A tasty little twenty two minute Sludgelord split special that brings together bands from Germany and France. The broad genre term is definitely ‘sludge’, but this is again a demonstration of how broad that term can be – there’s a notable contrast between Sleazebag’s swampy despondency and Peine Kapital’s aggravated scorch that speaks to the vitality of this corner of the underground.
Sleazebag get us going with saturated tones and dank dungeon vocals that maybe reveal this one-man project’s origins in more grindy deathy music. You’re invited to a radical acceptance of your absolute worst. These two songs are guitar-led, dirty sleazy riffs front and centre, all sustain and downward push, the vocals sitting on top like the sarcastic commentary of your inner critic.
The music’s in no hurry to get anywhere, we’re already at the bottom. Despite the grindcore background of Sleazebag this is more sludge approached from the doom end, stripped of the hardcore compulsions, or engaged rage that characterise many bands playing under this umbrella. From this little taster, Sleazebag has found a way into some satisfyingly downer musical ideas, and tones to match. I’ll be keeping an eye out for more.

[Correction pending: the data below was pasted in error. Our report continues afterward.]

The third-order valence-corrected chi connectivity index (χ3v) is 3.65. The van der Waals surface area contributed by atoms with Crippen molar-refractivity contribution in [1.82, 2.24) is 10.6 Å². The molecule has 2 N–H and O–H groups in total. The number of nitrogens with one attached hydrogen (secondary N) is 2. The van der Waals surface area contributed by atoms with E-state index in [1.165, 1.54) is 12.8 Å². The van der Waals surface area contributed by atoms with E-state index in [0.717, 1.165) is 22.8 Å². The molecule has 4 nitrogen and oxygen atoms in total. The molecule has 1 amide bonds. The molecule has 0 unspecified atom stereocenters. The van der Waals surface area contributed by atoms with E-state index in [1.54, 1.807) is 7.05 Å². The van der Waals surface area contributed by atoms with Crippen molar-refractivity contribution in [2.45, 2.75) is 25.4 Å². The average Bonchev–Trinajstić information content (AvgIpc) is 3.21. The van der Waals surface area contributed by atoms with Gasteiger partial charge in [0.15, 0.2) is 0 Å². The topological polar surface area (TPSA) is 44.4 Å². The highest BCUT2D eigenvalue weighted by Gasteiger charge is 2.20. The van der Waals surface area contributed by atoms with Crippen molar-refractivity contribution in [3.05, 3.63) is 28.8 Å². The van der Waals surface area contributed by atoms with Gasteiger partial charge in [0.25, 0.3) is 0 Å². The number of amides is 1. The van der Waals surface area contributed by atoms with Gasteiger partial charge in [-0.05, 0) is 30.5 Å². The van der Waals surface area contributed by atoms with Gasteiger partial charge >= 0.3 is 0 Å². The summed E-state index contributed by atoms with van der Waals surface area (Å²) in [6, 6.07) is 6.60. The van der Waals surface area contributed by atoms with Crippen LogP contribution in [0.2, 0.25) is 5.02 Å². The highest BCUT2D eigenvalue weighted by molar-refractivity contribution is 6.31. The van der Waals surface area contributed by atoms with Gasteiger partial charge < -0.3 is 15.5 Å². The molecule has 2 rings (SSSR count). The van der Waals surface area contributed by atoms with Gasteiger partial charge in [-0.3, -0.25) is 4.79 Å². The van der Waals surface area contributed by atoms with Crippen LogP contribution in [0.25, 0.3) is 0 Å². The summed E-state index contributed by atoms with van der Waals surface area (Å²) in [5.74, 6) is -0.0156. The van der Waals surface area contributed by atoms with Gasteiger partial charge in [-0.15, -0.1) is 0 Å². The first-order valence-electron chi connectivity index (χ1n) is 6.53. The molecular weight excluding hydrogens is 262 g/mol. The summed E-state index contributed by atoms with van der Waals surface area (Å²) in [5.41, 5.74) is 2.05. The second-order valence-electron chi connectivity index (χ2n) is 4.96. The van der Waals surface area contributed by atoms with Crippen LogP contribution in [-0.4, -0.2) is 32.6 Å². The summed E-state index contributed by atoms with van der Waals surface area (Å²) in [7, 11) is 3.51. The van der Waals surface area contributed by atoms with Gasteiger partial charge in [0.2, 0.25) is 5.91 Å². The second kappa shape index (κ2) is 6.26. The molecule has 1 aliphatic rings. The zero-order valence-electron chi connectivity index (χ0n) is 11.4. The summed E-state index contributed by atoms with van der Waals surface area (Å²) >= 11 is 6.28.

Sleazebag get us going with saturated tones and dank dungeon vocals… Peine Kapital employ slow crushing riffs alongside the harshness and violence…
Peine Kapital use their half of the release for one extended piece, and as I noted above, the immediate impression is of contrast. This is occupying a very different sound-world, industrial percussive crunch bleeding into burning feedback and barely suppressed violence. Here the hardcore heritage is much more prominent, Peine Kapital employ slow crushing riffs alongside the harshness and violence that open the song, but regardless of actual tempo there is a pervasive tension between drag and energy which, to me, is the key element of much of the best sludge.
To borrow from the label’s patter about the release this is ‘brutal and pessimistic’ stuff indeed, with a degree of extremism that matches anything at the heaviest end of the scene. I’d heard their prior release Sanguinarium and mentally tagged them as a group to pay attention to, and this has further whetted my appetite for more.
Two sides to this release then, and a good bit of variety for your money – £3.50 download, £8 CD. There’s the contrast between a one-man recording project and the band-in-studio feel, and between tensions of suffocating dungeon despair and enraged extremity, there is much satisfaction to be bled.
Scribed by: Harry Holmes